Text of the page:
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Antiquity and the Italian Renaissance: Platonic Building Blocks
BY MARGARET WILLIAMS

 

A popular misnomer is that history repeats itself, that there is, in the words of Mark Twain, "no such thing as a new idea." This essay draws specific connections between the Platonism of antiquity and the vibrant changes sweeping Italy at the hands of Humanists renouncing the ways of Aristotle and medieval Italy. The author argues for Plato's influence throughout the Italian Renaissance, partially due to men such as Cosimo de'Medici who revived the voice of the once stifled philosopher, using his ancient texts and ideologies as the stepping stones for 16th century change across the nation. Plato's influence on academic, religious, and governmental change in Italy was sweeping and impossible to deny.

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Culture-as-Mythos Matters
BY ADAM YOUNG

 

This essay argues for the significance of the mythos view of culture--particularly, Friedrich Nietzsche's theory from The Birth of Tragedy--in generating and sustaining meaningful existence. By examining classical Indian epic, 19th-century literature, and mythological painting, this article demonstrates the positive existential implications of significant culture while also articulating the negative implications of its lack.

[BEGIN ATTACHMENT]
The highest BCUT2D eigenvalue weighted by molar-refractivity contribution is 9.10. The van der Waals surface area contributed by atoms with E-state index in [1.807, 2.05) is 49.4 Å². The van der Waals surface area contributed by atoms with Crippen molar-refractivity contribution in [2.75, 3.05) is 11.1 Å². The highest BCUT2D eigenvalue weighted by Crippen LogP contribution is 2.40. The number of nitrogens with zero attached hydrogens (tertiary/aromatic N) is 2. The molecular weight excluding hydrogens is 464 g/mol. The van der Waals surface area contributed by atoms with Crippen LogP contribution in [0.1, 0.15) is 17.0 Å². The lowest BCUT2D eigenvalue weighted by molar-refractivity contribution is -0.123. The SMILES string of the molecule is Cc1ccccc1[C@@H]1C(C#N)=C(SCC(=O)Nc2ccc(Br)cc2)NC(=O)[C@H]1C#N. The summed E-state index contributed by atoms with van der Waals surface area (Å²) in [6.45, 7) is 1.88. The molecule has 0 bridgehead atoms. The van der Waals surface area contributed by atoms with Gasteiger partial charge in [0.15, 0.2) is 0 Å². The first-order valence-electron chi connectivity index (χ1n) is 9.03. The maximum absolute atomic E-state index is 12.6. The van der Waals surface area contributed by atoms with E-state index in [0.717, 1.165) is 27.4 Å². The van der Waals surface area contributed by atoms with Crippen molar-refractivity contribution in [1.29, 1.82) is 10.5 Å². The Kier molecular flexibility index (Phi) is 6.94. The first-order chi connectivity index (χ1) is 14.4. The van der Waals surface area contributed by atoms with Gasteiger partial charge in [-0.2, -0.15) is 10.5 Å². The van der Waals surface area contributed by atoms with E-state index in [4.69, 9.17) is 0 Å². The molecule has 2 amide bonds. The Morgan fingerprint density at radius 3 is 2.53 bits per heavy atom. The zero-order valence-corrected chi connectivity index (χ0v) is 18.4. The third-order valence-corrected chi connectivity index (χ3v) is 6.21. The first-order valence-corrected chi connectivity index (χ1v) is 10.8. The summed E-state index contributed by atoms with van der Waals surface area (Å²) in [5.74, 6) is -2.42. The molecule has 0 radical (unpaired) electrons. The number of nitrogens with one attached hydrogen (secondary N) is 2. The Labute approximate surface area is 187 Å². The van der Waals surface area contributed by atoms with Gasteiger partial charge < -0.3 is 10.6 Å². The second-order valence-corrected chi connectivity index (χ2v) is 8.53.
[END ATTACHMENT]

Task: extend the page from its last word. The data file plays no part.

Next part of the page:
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Cyborgs Not Welcome: Sterne's Reimagining of Machines and Sentiment in Tristram Shandy
BY CHELSEA JOHNSON

 

Influenced by emerging technologies of the 18th century, the Enlightenment project emphasized the supremacy of logical, clockwork minds. In Tristram Shandy, Laurence Sterne refuses to allow mechanism to fully explain and replace human feeling. Instead, Sterne uses mechanism as a limited tool to communicate sentiment, acknowledging both its possibilities and limits. This essay argues that Sterne's careful distinction between mechanism and feeling hearts gives readers a deeper experience of the novel and a strategy for resisting the Enlightenment's pressure to mechanize their own lives.